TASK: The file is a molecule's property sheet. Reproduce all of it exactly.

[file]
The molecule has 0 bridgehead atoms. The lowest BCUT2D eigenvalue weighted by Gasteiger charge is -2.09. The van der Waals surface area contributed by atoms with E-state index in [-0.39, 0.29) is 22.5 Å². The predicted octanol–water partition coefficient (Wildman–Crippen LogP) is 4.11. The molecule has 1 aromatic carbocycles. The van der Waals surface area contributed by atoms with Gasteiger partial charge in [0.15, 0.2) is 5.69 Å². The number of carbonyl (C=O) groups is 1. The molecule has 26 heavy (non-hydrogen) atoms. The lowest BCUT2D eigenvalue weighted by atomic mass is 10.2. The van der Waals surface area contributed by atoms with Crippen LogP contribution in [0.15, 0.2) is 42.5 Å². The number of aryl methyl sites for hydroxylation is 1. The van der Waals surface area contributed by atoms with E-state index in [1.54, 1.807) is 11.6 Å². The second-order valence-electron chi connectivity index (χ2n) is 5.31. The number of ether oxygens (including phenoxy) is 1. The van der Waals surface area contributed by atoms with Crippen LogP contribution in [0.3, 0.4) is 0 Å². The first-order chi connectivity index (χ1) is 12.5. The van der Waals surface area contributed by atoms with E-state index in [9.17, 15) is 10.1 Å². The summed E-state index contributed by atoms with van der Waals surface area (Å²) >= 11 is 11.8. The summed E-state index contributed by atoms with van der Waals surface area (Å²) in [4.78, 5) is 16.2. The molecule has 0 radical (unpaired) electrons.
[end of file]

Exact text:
The molecule has 0 bridgehead atoms. The lowest BCUT2D eigenvalue weighted by Gasteiger charge is -2.09. The van der Waals surface area contributed by atoms with E-state index in [-0.39, 0.29) is 22.5 Å². The predicted octanol–water partition coefficient (Wildman–Crippen LogP) is 4.11. The molecule has 1 aromatic carbocycles. The van der Waals surface area contributed by atoms with Gasteiger partial charge in [0.15, 0.2) is 5.69 Å². The number of carbonyl (C=O) groups is 1. The molecule has 26 heavy (non-hydrogen) atoms. The lowest BCUT2D eigenvalue weighted by atomic mass is 10.2. The van der Waals surface area contributed by atoms with Crippen LogP contribution in [0.15, 0.2) is 42.5 Å². The number of aryl methyl sites for hydroxylation is 1. The van der Waals surface area contributed by atoms with E-state index in [1.54, 1.807) is 11.6 Å². The second-order valence-electron chi connectivity index (χ2n) is 5.31. The number of ether oxygens (including phenoxy) is 1. The van der Waals surface area contributed by atoms with Crippen LogP contribution in [0.3, 0.4) is 0 Å². The first-order chi connectivity index (χ1) is 12.5. The van der Waals surface area contributed by atoms with E-state index in [9.17, 15) is 10.1 Å². The summed E-state index contributed by atoms with van der Waals surface area (Å²) >= 11 is 11.8. The summed E-state index contributed by atoms with van der Waals surface area (Å²) in [4.78, 5) is 16.2. The molecule has 0 radical (unpaired) electrons.